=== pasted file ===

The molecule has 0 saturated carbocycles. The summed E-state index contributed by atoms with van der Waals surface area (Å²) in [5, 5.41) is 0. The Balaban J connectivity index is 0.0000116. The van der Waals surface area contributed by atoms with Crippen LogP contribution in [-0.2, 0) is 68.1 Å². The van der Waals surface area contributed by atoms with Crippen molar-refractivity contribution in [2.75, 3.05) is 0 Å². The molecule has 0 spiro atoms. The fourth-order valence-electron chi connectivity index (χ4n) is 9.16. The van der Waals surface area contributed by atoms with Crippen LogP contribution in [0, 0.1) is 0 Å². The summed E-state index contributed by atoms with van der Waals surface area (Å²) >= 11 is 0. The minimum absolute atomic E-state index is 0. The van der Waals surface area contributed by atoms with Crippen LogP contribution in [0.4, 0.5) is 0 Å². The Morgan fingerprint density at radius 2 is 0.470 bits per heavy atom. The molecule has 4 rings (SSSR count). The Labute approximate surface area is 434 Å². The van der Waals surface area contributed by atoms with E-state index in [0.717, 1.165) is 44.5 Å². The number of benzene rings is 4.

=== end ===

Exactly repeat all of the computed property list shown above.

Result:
The molecule has 0 saturated carbocycles. The summed E-state index contributed by atoms with van der Waals surface area (Å²) in [5, 5.41) is 0. The Balaban J connectivity index is 0.0000116. The van der Waals surface area contributed by atoms with Crippen LogP contribution in [-0.2, 0) is 68.1 Å². The van der Waals surface area contributed by atoms with Crippen molar-refractivity contribution in [2.75, 3.05) is 0 Å². The molecule has 0 spiro atoms. The fourth-order valence-electron chi connectivity index (χ4n) is 9.16. The van der Waals surface area contributed by atoms with Crippen LogP contribution in [0, 0.1) is 0 Å². The summed E-state index contributed by atoms with van der Waals surface area (Å²) >= 11 is 0. The minimum absolute atomic E-state index is 0. The van der Waals surface area contributed by atoms with Crippen LogP contribution in [0.4, 0.5) is 0 Å². The Morgan fingerprint density at radius 2 is 0.470 bits per heavy atom. The molecule has 4 rings (SSSR count). The Labute approximate surface area is 434 Å². The van der Waals surface area contributed by atoms with E-state index in [0.717, 1.165) is 44.5 Å². The number of benzene rings is 4.